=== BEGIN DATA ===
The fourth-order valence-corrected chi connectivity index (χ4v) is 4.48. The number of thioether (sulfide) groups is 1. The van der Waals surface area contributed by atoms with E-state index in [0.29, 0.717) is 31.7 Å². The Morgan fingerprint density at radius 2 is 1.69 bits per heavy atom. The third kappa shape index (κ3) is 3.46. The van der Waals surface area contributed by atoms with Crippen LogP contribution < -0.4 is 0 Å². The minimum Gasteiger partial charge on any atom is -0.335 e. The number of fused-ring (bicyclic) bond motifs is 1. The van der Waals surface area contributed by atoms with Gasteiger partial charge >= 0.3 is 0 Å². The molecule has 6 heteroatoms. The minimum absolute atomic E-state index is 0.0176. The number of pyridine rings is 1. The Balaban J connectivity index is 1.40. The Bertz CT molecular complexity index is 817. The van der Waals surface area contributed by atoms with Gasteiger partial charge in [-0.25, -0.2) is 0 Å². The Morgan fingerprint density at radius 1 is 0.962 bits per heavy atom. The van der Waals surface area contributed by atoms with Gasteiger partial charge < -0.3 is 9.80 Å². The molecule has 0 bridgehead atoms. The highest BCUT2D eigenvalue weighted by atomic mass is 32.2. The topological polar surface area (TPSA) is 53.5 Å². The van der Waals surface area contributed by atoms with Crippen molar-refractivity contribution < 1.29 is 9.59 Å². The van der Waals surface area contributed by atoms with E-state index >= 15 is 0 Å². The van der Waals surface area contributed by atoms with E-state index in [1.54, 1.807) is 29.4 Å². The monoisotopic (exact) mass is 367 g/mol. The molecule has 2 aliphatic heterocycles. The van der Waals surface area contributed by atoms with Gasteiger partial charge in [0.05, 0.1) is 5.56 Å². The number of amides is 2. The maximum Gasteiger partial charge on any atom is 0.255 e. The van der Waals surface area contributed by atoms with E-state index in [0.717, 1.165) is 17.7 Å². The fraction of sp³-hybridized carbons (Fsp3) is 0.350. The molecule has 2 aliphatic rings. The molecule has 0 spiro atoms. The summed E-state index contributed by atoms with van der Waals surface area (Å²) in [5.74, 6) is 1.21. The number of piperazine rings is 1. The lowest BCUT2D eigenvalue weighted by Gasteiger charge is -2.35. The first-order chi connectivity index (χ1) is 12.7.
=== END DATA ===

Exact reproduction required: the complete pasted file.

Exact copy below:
The fourth-order valence-corrected chi connectivity index (χ4v) is 4.48. The number of thioether (sulfide) groups is 1. The van der Waals surface area contributed by atoms with E-state index in [0.29, 0.717) is 31.7 Å². The Morgan fingerprint density at radius 2 is 1.69 bits per heavy atom. The third kappa shape index (κ3) is 3.46. The van der Waals surface area contributed by atoms with Crippen LogP contribution < -0.4 is 0 Å². The minimum Gasteiger partial charge on any atom is -0.335 e. The number of fused-ring (bicyclic) bond motifs is 1. The van der Waals surface area contributed by atoms with Gasteiger partial charge >= 0.3 is 0 Å². The molecule has 6 heteroatoms. The minimum absolute atomic E-state index is 0.0176. The number of pyridine rings is 1. The Balaban J connectivity index is 1.40. The Bertz CT molecular complexity index is 817. The van der Waals surface area contributed by atoms with Gasteiger partial charge in [-0.25, -0.2) is 0 Å². The Morgan fingerprint density at radius 1 is 0.962 bits per heavy atom. The van der Waals surface area contributed by atoms with Gasteiger partial charge < -0.3 is 9.80 Å². The molecule has 0 bridgehead atoms. The highest BCUT2D eigenvalue weighted by atomic mass is 32.2. The topological polar surface area (TPSA) is 53.5 Å². The van der Waals surface area contributed by atoms with Crippen molar-refractivity contribution < 1.29 is 9.59 Å². The van der Waals surface area contributed by atoms with E-state index >= 15 is 0 Å². The van der Waals surface area contributed by atoms with E-state index in [1.54, 1.807) is 29.4 Å². The monoisotopic (exact) mass is 367 g/mol. The molecule has 2 aliphatic heterocycles. The van der Waals surface area contributed by atoms with Gasteiger partial charge in [0.05, 0.1) is 5.56 Å². The number of amides is 2. The maximum Gasteiger partial charge on any atom is 0.255 e. The van der Waals surface area contributed by atoms with E-state index in [0.717, 1.165) is 17.7 Å². The fraction of sp³-hybridized carbons (Fsp3) is 0.350. The molecule has 2 aliphatic rings. The molecule has 0 spiro atoms. The summed E-state index contributed by atoms with van der Waals surface area (Å²) in [5.74, 6) is 1.21. The number of piperazine rings is 1. The lowest BCUT2D eigenvalue weighted by Gasteiger charge is -2.35. The first-order chi connectivity index (χ1) is 12.7.